Once the fun is ticked off, Dave gets to business. “Three Rivers” is the album’s first instance of social commentary, touching on the Balkan Wars, conflicts in the Middle East, and Windrush scandal that sees the British government wrongly deporting migrant workers. Dave manages to address such topics without preaching or conducting a history lesson, consistently maintaining his emotion and sincerity. It is also a track that aptly sets up the embrace of his Nigerian heritage, adding a purpose to the album sequencing without the need for a holistic concept (“System”, “Lazarus”).
WAAITT contains Dave’s most personal work to date, and may just contain the most personal content ever by a UK rapper. At its highest point is the ten-minute “Heart Attack”, a striking slew of bars opening up on the climate of knife crime, domestic abuse and his mother’s efforts to provide. Dave is relentless with his writing, embodying the stream of consciousness to put every therapeutic thought on wax before ending with an emotional pry of his mother’s pain. This is the moment that hits the listener for what Dave has been working towards. If there is any doubt in a listener’s mind for the album’s payoff, the answer lies at the feet of Dave’s mother.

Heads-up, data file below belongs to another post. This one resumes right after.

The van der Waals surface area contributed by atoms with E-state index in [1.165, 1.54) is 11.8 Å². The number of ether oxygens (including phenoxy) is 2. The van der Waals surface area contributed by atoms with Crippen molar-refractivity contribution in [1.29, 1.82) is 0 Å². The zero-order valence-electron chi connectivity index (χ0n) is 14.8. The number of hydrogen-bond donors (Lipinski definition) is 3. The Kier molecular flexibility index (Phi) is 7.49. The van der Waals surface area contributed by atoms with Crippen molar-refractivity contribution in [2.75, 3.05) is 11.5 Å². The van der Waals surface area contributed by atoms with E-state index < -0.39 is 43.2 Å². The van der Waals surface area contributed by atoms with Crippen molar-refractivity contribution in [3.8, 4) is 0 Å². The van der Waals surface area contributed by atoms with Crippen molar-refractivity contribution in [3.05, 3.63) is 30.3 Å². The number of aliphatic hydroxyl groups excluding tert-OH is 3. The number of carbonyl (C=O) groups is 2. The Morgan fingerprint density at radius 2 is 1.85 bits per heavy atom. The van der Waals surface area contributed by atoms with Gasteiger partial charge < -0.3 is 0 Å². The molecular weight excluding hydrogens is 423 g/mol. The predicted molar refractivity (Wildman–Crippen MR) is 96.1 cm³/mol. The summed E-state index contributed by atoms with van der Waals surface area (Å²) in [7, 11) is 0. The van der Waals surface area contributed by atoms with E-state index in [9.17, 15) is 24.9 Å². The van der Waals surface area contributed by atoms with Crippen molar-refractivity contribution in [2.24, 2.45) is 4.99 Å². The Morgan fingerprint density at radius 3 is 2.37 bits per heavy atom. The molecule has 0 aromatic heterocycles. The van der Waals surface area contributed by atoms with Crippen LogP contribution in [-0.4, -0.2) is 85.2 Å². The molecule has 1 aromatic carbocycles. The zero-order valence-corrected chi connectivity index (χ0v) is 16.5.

The production of Psychodrama was minimal, which worked to the advantage of its personal themes. WAAITT uses more colourful production, though does remain in Dave’s comfort zone. Seven of the twelve songs feature piano, an identical amount to Psychodrama. However, it is tough to pinpoint any more suitable production for songs like “Three Rivers” and “Heart Attack” that need an equally emotional instrument to compliment its sombre lyrics. Other moments could certainly benefit from riskier elements considering WAAITT is not intended to be tight-knit like Psychodrama.